With details kept to a minimum, the mock-up consisted only of exterior walls to get a feel for the space configuration. And it worked—the team realized the right angle in the middle of its L-shaped wings caused a pinch point. They opted to tweak the design to bring more of a curve to the wing.
Next came the big event. The team rented a 70,000-square-foot warehouse in Seattle, where a cardboard mockup of an entire 32,000-square-foot floor was built. Influenced by previous design events, the mockup included established ideas for univer
sal patient rooms, support areas, and a concept for “care team porches” outside patient rooms, to get a feel for them at scale.
Patients and families were among those taken through the space, with about 50 to 60 people overall involved in the process. But there was a large focus on staff, from nurses to housekeeping supervisors, who simulated their activities on the mockup floor in as real-life a fashion as possible. Daily rounds were conducted, travel distances were measured, and all the data collected was compared against a baseline to ensure tweaks were making things better.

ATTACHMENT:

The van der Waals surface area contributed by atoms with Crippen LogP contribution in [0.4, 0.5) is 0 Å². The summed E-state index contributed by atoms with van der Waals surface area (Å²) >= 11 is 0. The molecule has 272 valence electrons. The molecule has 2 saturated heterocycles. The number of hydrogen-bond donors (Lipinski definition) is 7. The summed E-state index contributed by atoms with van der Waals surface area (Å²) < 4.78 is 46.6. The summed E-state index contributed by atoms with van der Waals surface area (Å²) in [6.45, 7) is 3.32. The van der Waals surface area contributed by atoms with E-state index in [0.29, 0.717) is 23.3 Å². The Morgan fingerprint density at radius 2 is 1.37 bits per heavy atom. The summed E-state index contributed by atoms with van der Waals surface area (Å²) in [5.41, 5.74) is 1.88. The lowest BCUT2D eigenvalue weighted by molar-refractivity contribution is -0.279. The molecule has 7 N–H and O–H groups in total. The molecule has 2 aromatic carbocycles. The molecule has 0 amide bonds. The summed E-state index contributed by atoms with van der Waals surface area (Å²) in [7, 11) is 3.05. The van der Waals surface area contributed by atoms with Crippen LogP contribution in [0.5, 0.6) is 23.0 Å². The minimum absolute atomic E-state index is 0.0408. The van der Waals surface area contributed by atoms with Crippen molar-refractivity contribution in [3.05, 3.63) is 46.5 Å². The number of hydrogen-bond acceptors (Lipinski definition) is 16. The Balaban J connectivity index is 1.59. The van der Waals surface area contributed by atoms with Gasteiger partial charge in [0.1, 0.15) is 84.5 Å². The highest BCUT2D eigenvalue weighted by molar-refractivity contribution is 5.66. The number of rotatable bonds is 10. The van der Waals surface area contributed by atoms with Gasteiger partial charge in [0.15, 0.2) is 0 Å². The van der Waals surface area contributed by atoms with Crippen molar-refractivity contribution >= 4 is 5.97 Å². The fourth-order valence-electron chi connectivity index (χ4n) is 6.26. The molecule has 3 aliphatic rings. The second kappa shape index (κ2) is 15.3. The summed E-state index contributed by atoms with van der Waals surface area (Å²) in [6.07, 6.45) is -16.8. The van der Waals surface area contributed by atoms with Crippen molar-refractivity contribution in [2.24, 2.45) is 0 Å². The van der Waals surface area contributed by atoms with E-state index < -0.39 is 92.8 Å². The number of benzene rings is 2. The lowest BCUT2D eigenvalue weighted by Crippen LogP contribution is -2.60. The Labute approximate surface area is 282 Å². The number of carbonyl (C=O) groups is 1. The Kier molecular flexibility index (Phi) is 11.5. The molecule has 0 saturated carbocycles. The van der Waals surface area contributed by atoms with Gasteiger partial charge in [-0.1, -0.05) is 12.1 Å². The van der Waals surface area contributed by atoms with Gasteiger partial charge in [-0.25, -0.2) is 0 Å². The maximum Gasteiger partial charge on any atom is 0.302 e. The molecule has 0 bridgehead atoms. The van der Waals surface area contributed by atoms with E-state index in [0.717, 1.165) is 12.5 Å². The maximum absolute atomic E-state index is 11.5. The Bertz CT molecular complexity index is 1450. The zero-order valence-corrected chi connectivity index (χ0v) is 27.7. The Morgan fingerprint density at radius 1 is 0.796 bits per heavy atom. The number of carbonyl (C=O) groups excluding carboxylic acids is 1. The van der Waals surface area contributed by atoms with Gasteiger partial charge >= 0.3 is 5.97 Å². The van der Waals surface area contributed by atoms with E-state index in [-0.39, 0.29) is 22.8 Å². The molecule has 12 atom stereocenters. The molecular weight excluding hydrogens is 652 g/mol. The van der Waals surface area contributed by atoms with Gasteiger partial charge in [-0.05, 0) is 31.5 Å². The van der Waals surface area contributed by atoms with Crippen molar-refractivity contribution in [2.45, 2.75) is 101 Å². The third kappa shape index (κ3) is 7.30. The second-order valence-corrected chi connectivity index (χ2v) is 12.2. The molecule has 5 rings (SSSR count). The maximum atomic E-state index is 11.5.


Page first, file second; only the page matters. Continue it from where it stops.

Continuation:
“The whole goal was to improve operations while also building a new space,” says Mark Gesinger, principal at ZGF. “It was our task to synthesize all of that architectural information knowing their aspirational goals.”
Once out of the warehouse, a final phase of Lean design homed in on refining the patient rooms, with more mockups built—this time with real materials and equipment, where care delivery could be simulated and the design tested. Overall, Johnson says, he saw the Lean effort as a consensus-driven process that refined divergent views to create a single approach. “We would use data and anecdotes out of the simulation to help us get the full spectrum of information,” he says.
For ZGF, taking the information provided and keeping it on track with project goals was a critical piece. “We were charged with helping the facility document direction, evaluate, and figure out best models to facilitate that,” Stellmacher says.